as you know, I tend to agree with Emilian and Adrian that it is in general not a good idea to copy forum posts to the wiki. One of the problems with quoting (only parts of) forum posts is that nuances and coherence easily get lost. Having a single person make a "summary" of a discussion inevitably means it is somewhat biased. Next to that, some of us have spent a considerable amount of work to remove outdated and now-irrelevant information from the wiki. I'm afraid that adding hundreds of quotes about current afairs undos that work. Our time is much better spent on doing real FlightGear work. In fact, I find it rather sad that I deem it necessary to write on this talk page.
If the goal is to present clear and to the point facts, the whole debate could be summarised in two or three paragraphs. Most quotes have quite some overlap and wandering. I just had a quick look at the scenery section and found pretty much the same statements over and over again.
Let me just add one final note that it is not our (the forum moderators') policy to close emotional topics and point to the wiki. Discussions are to be held on the forum and are welcomed as such. The only cases where we've closed topics, those participating kept on re-iterating the same points (essentially a non-discussion) or kept on making denigrating remarks.
Gijs (talk) 21:02, 10 July 2014 (UTC)
Well, most wiki articles go through dozens, if not hundreds, of iterations - this one hasn't gone through a single iteration yet, it's merely copy&paste obviously.
All the attention you guys are giving to this in its current form isn't exactly warranted: I could point out dozens of occasions where I received similar comments in response to wiki articles/portals (or even subforums!) that are meanwhile not only established, but also successful/popular.
Your point about a single person summarizing an issue, and it being inevitably biased, is obviously valid, but that's not by/my choice - previously, Thorsten and others helped with such things, as you know.
This time, it seems unlikely that Thorsten will get involved anytime soon admittedly. But otherwise, a wiki always contains "work in progress" and participation is rarely a matter of a single point in time (as in 07/2014).
Here, the same rules that apply to forum/devel list/gitorious participation, should apply as well: if you disagree with someone/something, don't just leave, or threaten to pull some contribution, but just be be proactive-not just in terms of vetoing, but in terms of changing things for the better.
As can be seen by the number of discussions referenced here, we do have a recurring debate/issue here. And it would not be smart to just ignore it.
People just don't quite agree regarding the actual nature of it. But over time this can surely be identified and addressed.
This wouldn't be the first thing that takes several years to materialize in FG, or even the first issue that takes years to be recognized as such.
Just look at some of those "RFC" articles that were written 5+ years ago, back then, nobody quite agreed with them-these days, we're actually seeing concrete actions and features being implemented. In fact, by core developers, and other contributors, who stood up against those very articles originally.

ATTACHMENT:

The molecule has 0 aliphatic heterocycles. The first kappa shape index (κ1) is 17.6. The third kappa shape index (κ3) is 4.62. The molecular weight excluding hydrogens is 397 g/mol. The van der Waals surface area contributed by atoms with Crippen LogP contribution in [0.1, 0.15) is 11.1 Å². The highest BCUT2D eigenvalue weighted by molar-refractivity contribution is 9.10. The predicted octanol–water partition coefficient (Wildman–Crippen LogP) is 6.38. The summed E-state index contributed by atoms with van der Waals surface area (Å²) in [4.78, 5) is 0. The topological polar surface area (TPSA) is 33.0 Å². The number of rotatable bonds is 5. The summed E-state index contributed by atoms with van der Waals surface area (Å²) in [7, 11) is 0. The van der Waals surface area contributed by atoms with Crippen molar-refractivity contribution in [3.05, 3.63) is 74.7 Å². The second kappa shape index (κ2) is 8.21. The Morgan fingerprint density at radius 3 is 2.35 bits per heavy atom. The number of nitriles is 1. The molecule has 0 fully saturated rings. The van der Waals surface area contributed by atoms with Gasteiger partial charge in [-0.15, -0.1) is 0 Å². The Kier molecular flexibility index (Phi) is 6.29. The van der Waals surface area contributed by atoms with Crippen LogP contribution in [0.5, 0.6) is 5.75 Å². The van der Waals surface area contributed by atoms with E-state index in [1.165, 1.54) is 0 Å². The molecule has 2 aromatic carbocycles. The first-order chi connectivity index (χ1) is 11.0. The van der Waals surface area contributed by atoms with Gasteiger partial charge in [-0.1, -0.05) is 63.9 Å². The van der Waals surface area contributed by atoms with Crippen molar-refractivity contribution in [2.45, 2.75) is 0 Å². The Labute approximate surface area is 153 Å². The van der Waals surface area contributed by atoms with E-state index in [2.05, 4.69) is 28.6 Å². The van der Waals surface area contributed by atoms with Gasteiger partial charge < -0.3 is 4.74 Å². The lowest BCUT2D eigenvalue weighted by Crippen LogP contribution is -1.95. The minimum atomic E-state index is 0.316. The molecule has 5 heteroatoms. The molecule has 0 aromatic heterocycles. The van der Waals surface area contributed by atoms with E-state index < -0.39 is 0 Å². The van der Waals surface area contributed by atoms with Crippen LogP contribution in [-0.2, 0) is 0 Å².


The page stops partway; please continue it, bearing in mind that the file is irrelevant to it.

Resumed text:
I am not sure how adding to a single article can "undo" any work done by others: people are not required to read it, people are not required to contribute to it, people are not even required to help maintain it.
Besides, I am one of those guys who regularly deletes outdated stuff here - and regarding some of the deletions that recently took place, I don't even agree with them necessarily. There were still valid points made in some of those "Proposal:" articles, some of which I am in fact currently working on, and I would have loved to look at them - or even just the edit history of the article.
At the end of the day, this is a common phenomenon: people focusing on disagreeing with others, rather than seeing the potential merits of even just agreeing with parts of an effort, no matter how controversial and questionable it may be - it's that, what motivates me, and a few others, to get involved in sidekicks, despite finding a plethora of reasons to disagree with the original work, i.e. due to technical considerations, design shortcomings etc.
Don't get me wrong: it took me ~20 minutes to copy things here and categorize them, and I would have loved to spend my time differently. But obviously, we're having a problem here that will not be solved over night-which is why a wiki-based effort to present the issue is much more likely to bear fruits than the forum/devel list. Ultimately, people get to decide how they want to spend their own time, and I also find other things more enjoyable-but we're having a problem, as can be seen by the number of threads and postings, and we should work out a way to come up with a strategy to avoid such debates in the future by solving the underlying issue. As could be seen by my recent postings in the devel/canvas forum, I have also started to make things better configurable, and more optional to allow people to better understand where resources are utilized. But until that materializes, I'll use this summary to prioritize my work. Feel free to move it some user-specific sandbox if you are bothered by this being in the public namespace, and please ignore it if it's causing you guys so much trouble .... thanks! --Hooray (talk) 21:49, 10 July 2014 (UTC)